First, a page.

He stopped replying to texts sent by friends and family. In June, Wenxing got back in touch to ask for money from a few friends and his mother at the behest of the gang holding him hostage. But in his last call to his family on the evening of July 8, he said: “Don’t give money to anyone, no matter who calls you.”

Wenxing’s uncle carried his nephew’s ashes back to Shandong in a backpack a week after the body was found, and days later his sister posted a short letter online in remembrance of him. This letter drew the attention of KOLs on WeChat. Unlike Tianjin local news, they immediately realized how big the story was.

For her part, Mo immediately downloaded the BOSS direct hiring app and posted a fake ad herself. Under the intentionally comical title of “general manager of soy sauce,” she received over 50 responses in under an hour. She then looked up the app’s CEO, interviewed friends in the tech circle, and wrote an exposé on why BOSS was able to have “good-looking numbers” in the eyes of venture capitalists and what its bad practice means for this sector of startups.

Within 24 hours, numerous stories from varying angles on the Wenxing case flooded users’ WeChat timelines. Public accounts that target young professionals wrote about how the high-paying jobs often seen on recruitment apps were indeed too good to be true. Accounts that target parents with college-aged children wrote about how tough the labor market is, and how dangerous the job-hunting process could be. “This could happen to anyone’s son or daughter,” one wrote. “Any company can post job ads online and lure young graduates to an interview.”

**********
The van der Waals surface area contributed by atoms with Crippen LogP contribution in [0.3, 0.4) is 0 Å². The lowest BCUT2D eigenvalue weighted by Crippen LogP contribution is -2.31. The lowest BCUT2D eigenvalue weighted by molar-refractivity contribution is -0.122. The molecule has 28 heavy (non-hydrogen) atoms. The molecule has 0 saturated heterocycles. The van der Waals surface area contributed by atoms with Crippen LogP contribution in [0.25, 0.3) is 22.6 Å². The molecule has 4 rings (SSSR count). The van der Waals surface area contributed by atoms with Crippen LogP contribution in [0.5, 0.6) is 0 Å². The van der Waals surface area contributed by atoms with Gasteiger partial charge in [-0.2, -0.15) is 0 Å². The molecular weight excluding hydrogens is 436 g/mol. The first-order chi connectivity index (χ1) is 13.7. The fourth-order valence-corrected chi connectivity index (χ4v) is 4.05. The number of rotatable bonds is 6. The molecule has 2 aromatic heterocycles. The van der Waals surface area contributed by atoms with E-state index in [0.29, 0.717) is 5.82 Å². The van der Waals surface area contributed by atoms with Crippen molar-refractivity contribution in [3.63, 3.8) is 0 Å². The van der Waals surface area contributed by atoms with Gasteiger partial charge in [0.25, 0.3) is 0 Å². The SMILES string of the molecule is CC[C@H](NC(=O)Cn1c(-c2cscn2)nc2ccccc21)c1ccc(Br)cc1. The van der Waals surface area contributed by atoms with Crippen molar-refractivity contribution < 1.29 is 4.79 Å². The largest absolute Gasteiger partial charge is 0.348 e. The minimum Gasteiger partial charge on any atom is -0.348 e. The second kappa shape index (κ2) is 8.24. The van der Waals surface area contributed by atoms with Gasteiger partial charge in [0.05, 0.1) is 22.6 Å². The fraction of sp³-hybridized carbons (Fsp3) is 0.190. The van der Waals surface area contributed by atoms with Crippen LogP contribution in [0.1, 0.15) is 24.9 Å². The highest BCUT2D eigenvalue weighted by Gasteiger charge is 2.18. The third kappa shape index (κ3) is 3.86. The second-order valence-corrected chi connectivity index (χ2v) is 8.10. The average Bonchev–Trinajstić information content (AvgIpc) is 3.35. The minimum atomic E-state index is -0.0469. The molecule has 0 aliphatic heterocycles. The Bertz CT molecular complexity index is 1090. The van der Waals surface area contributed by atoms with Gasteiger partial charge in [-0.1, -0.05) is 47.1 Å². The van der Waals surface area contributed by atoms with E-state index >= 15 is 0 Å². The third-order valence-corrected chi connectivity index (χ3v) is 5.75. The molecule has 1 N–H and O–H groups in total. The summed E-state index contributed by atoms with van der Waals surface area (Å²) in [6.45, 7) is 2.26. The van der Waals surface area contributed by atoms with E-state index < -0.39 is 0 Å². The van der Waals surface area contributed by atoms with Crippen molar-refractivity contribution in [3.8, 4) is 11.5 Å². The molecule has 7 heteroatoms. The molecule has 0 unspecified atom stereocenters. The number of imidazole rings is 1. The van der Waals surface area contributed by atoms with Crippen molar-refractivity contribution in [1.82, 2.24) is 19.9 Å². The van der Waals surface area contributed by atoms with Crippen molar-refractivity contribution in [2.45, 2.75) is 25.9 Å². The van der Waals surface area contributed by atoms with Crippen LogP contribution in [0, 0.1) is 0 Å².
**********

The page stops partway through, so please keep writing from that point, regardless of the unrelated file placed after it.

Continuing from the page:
Those in the tech startup community wrote about the boom of HR apps and their bad practices. Other job hunters duped by BOSS shared their experiences. As more content got shared, emotions were roused.

By evening, national papers and TV news deployed reporters to Tianjin to do follow-ups. BOSS issued a public statement of apology. The entire platform was suspended on August 9, six days after the news broke. An award the company had received was revoked. The city of Tianjin deployed 6,000 police, inspected over 6,557 residences, and arrested 127 gang members.

It was all everyone talked about that day. “The KOLs know their audiences extremely well and they know it when a story pushes all the right buttons,” said Zhua Saisai, a KOL in pop-culture circles and the principle writer for the public account Project K. “The story has all the right elements to strike the fear in the heart of their targeted audiences.”

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Mia Shuang Li is formerly a Beijing-based Chinese reporter and a researcher for the Beijing Bureau of the New York Times from 2011 to 2016. She is currently pursuing a masters degree at the School of International and Public Affairs at Columbia University.